Cascading impacts and tipping points for the Earth’s oceans and cryosphere are outlined in a report released by the Intergovernmental Panel on Climate Change (IPCC), a body of the United Nations.
The report comes a little over a month after a prior IPCC report on climate change and its effects on land (desertification, food security, greenhouse gas fluctuations in ecosystems, etc). It also comes days after a global climate strike organized by activists throughout the world.
“A total of 670 million people in high mountain regions and 680 million people in low-lying coastal zones depend directly” on systems in and around the ocean or cryosphere, which are the frozen parts of the planet.
“Four million people live permanently in the Arctic region, and small island developing states are home to 65 million people,” the IPCC notes.
The international body warns of marine heatwaves that will increase in “frequency, duration, spatial extent, and intensity under future global warming, pushing some marine organisms, fisheries, and ecosystems beyond the limits of their resilience.”
Marine heatwaves that were once one-in-hundred-day events at pre-industrial levels are projected to become one-in-four-day events by 2031-2050 and one-in-two-day events by 2081-2100, according to the report.
The duration of such marine heatwaves is expected to last from 126-152 days, an increase from 8-10 days during 1850-1900.
Most of the severe marine heatwaves will likely occur in the western tropical Pacific Ocean and Arctic Ocean.
It will intensify the bleaching of coral reefs. Under “high emission scenarios,” the Earth is expected to lose nearly all coral cover by 2100.
“Smaller countries and especially small islands face the challenge of being unable to ‘hedge’ the risk through geographical redistribution,” the report acknowledges.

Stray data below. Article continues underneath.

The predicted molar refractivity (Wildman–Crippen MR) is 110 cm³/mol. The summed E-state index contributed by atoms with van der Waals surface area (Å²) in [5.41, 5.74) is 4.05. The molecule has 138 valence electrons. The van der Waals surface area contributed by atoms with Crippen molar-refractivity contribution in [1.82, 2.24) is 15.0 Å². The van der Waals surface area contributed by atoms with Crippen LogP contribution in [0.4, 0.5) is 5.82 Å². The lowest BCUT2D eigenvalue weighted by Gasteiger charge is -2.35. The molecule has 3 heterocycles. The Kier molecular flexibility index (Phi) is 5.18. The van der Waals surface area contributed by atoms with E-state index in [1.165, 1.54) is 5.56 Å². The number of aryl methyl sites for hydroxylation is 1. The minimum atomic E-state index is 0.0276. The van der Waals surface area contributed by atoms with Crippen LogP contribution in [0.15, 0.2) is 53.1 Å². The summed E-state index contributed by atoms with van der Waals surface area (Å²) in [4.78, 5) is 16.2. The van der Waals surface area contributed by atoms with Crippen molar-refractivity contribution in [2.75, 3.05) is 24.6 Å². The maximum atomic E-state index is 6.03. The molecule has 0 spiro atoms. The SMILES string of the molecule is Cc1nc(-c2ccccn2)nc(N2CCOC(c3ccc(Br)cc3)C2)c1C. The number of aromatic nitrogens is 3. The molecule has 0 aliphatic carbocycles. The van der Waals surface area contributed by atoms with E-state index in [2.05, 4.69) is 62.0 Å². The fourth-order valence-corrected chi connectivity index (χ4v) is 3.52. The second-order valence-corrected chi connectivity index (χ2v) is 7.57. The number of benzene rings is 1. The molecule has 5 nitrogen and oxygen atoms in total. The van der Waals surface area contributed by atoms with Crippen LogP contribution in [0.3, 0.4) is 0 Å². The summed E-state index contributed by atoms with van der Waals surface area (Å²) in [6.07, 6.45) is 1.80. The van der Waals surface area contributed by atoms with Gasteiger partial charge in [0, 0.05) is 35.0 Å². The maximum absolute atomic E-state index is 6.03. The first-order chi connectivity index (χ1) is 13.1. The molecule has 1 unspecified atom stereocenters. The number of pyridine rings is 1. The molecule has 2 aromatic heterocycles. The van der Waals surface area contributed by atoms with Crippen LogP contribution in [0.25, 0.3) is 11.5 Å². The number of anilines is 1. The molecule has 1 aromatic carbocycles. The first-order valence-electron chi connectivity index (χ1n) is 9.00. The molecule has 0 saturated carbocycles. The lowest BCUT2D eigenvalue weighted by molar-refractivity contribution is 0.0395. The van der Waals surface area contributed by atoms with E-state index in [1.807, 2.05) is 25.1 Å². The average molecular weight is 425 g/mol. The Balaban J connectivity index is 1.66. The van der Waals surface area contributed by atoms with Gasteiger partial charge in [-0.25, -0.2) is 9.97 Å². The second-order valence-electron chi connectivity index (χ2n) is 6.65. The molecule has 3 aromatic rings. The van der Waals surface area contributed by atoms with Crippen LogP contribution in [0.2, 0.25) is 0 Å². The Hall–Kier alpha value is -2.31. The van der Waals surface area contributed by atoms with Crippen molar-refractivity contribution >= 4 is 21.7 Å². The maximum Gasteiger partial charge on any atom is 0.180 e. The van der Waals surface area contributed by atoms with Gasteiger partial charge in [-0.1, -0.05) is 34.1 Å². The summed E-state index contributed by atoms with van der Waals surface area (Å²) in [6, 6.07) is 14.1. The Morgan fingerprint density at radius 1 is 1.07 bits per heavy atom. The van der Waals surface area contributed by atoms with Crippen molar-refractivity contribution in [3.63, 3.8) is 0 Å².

The IPCC points out the global ocean has warmed “unabated since 1970 and has taken up more than 90 percent of the excess heat in the climate system.” Meanwhile, marine heatwaves have very likely “doubled in frequency since 1982,” and their intensity increases every year.
A collapse of the western Antarctic ice sheet is highlighted as one of the tipping points that will have a huge impact on the climate. The report says such an event would occur when the ice shelves broke and ice flowed toward the ocean.
Some Arctic regions may have already reached tipping points. The loss of Arctic sea ice, ocean acidification, methane release from permafrost, Greenland ice sheet decay, disappearance of individual glaciers, and landslides related to glaciers and permafrost are listed as abrupt events that could transpire.
When it comes to ocean acidification or the loss of the Greenland ice sheet, it may be centuries to millennia before the effects are reversed if certain thresholds are crossed.
To address these impacts and decrease the potential for intensifying severe effects of climate disruption, the authors of the report recommend “strongly reducing greenhouse gas emissions, protecting and restoring ecosystems, and carefully managing the use of natural resources.” They call for measures to improve the ability of communities to adapt to changes so risks to livelihoods are minimized.
It encourages scientists to work with local and indigenous communities to develop options for managing risks.
Three case studies are featured in the report—the extreme climate events in Tasmania during 2015-2016; the threats of warming, ocean acidification, temperature, and sea level rises in the Coral Triangle; and the severe Atlantic Ocean hurricanes of 2017.
Hurricanes Harvey, Irma, and Maria resulted in $265 billion in damage. It made 2017 the “costliest hurricane season on record.” The warming of “surface waters” in the Gulf of Mexico, as well as in the world’s oceans, fueled the destructive power of the storms that left unprecedented rainfall in Texas and resulted in the deaths of 68 people in Houston.
“The Houston metropolitan area was devastated [by Harvey] with the release of about 4.6 million pounds of contaminants from petrochemical plants and refineries,” the report recalls.